protection of the heritage of linguistic, religious or ethnic minorities.
Let every democratic citizen of Greece consider how he or she would
judge similar behavior from another country acting against its Greek
minority. Let us assume, for example, that the Albanian government
forbids entry to one of its former citizens, a member of the Greek
minority, who abandoned Albania in the course of the Greek-Italian
war in 1940, was stripped of his Albanian citizenship and had his property
confiscated by the state. Assume that person today resides in Canada
or Australia and in his Canadian or Australian passport, his place
of birth is not mentioned as 'Drach' (the Albanian name of a city in
Southern Albania with a substantial Greek minority), but "Dirahio" (the
name of the same city in Greek).
How would we judge such an action of the Albanian government? How
would we judge the placement of other such citizens in a list of "personae
non grata" by the Albanian Foreign Office, because in Melbourne
or Toronto they participate in Greek and not Albanian cultural associations?
What would we say if the Albanian government stripped them of their
citizenship and forbade them as long as they lived to visit their families
and their places of origin in Southern Albania? Would we not correctly
characterize such behavior as racist and inhuman?
Such is, unfortunately, the policy of the Greek government toward
the Macedonian political refugees of the Greek Civil War, most of whom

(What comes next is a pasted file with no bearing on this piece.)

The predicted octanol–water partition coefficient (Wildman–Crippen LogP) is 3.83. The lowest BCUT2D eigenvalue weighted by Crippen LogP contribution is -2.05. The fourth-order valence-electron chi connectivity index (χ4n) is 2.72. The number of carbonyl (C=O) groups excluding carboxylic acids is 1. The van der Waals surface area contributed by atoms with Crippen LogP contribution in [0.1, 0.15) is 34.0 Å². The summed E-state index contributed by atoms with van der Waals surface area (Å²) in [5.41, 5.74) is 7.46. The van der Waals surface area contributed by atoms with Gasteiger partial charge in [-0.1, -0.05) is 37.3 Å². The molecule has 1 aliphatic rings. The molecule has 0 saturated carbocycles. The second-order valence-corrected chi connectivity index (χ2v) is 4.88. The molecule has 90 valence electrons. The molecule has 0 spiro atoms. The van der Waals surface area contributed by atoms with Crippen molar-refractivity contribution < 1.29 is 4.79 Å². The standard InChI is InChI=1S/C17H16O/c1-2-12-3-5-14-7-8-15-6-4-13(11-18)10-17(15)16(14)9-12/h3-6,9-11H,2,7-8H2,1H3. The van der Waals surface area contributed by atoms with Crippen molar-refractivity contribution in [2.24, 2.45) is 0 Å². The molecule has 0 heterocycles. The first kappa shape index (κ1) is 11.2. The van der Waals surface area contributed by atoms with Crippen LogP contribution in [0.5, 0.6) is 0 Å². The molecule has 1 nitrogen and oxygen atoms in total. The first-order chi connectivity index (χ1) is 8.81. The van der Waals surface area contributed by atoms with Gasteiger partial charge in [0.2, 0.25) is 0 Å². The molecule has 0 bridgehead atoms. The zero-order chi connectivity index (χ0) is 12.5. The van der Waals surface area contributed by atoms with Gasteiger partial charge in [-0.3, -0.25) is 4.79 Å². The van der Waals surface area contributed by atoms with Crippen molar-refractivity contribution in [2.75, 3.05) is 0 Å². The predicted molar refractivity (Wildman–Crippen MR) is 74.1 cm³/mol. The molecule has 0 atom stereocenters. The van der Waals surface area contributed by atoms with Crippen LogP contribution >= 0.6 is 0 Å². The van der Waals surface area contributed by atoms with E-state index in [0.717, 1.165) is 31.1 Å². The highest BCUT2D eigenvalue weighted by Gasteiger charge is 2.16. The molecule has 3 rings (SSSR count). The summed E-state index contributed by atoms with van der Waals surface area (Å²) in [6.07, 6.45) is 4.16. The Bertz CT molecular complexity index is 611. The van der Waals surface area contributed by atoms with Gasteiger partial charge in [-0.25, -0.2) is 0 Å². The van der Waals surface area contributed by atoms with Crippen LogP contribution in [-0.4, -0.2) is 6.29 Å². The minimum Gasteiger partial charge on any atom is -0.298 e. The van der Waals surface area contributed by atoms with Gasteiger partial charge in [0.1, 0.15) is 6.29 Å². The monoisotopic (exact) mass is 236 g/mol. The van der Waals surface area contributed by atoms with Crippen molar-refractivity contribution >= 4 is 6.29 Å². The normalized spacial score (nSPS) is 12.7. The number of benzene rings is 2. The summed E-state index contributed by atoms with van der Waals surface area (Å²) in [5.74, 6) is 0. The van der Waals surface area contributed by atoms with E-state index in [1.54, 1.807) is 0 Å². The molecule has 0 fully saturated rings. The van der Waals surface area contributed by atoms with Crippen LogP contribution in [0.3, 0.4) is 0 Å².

were small children when they were forced to leave Greece.
We call upon the Greek government to abolish this inhuman and racist
decision that exempts the repatriation of Macedonian political refugees,
to give them back their citizenship and to apply the same procedures
for them as were used in the case of the political refugees who declared
themselves "Greeks by genus" and returned to Greece after
Because we consider it our obligation as Greek and European citizens
to contribute to the adoption of a European identity and the furtherance
of democracy in our own country, we declare that from today and until
the beginning of the Olympic Games in co-operation with every democratic
citizen we shall make the best use of the Olympic Games of 2004 for
the promotion of our points of view both at a national and at an international
Regarding the most recent developments and having considered the statements
made lately by the spokespersons of the Greek Ministry of Foreign Affairs,
whom we also cite, the Committee for the Reception of Refugees in Greece,
consisting of members of 'Rainbow', that acts as the political representative
of the Macedonian minority in Greece, including the relatives of the
political refugees, decided to organize a symbolic reception at the
border crossing at Nikki (Negochani), between Greece and the Republic
of Macedonia on Sunday, August 10th 2003, at 11 a.m.
COMMITTEE OF THE RECEPTION